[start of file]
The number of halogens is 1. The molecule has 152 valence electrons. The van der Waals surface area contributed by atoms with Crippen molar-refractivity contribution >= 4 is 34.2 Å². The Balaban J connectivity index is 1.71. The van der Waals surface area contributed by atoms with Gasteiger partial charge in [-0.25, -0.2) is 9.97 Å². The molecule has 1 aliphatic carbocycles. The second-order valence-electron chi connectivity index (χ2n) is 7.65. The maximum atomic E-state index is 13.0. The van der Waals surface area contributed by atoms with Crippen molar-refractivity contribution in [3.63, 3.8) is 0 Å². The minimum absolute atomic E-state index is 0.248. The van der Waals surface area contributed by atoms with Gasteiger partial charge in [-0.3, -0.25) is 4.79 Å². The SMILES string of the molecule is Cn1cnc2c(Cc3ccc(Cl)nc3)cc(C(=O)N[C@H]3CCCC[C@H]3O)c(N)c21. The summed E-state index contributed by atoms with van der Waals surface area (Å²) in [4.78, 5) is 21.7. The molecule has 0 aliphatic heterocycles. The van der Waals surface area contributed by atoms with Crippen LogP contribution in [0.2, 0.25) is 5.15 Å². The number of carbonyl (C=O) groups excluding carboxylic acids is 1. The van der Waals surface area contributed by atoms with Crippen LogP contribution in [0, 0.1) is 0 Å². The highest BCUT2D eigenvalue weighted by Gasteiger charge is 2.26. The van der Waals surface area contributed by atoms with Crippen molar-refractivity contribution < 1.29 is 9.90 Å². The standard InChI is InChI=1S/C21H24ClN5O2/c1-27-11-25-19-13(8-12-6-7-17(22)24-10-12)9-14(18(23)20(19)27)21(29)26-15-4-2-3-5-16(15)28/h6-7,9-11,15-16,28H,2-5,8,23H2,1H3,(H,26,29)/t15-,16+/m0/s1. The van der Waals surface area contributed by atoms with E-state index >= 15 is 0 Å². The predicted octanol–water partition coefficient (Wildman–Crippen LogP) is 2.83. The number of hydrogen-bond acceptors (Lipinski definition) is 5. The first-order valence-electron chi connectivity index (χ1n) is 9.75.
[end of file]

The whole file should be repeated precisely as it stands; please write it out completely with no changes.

The number of halogens is 1. The molecule has 152 valence electrons. The van der Waals surface area contributed by atoms with Crippen molar-refractivity contribution >= 4 is 34.2 Å². The Balaban J connectivity index is 1.71. The van der Waals surface area contributed by atoms with Gasteiger partial charge in [-0.25, -0.2) is 9.97 Å². The molecule has 1 aliphatic carbocycles. The second-order valence-electron chi connectivity index (χ2n) is 7.65. The maximum atomic E-state index is 13.0. The van der Waals surface area contributed by atoms with Crippen molar-refractivity contribution in [3.63, 3.8) is 0 Å². The minimum absolute atomic E-state index is 0.248. The van der Waals surface area contributed by atoms with Gasteiger partial charge in [-0.3, -0.25) is 4.79 Å². The SMILES string of the molecule is Cn1cnc2c(Cc3ccc(Cl)nc3)cc(C(=O)N[C@H]3CCCC[C@H]3O)c(N)c21. The summed E-state index contributed by atoms with van der Waals surface area (Å²) in [4.78, 5) is 21.7. The molecule has 0 aliphatic heterocycles. The van der Waals surface area contributed by atoms with Crippen LogP contribution in [0.2, 0.25) is 5.15 Å². The number of carbonyl (C=O) groups excluding carboxylic acids is 1. The van der Waals surface area contributed by atoms with Crippen LogP contribution in [0, 0.1) is 0 Å². The highest BCUT2D eigenvalue weighted by Gasteiger charge is 2.26. The van der Waals surface area contributed by atoms with Crippen molar-refractivity contribution < 1.29 is 9.90 Å². The standard InChI is InChI=1S/C21H24ClN5O2/c1-27-11-25-19-13(8-12-6-7-17(22)24-10-12)9-14(18(23)20(19)27)21(29)26-15-4-2-3-5-16(15)28/h6-7,9-11,15-16,28H,2-5,8,23H2,1H3,(H,26,29)/t15-,16+/m0/s1. The van der Waals surface area contributed by atoms with E-state index >= 15 is 0 Å². The predicted octanol–water partition coefficient (Wildman–Crippen LogP) is 2.83. The number of hydrogen-bond acceptors (Lipinski definition) is 5. The first-order valence-electron chi connectivity index (χ1n) is 9.75.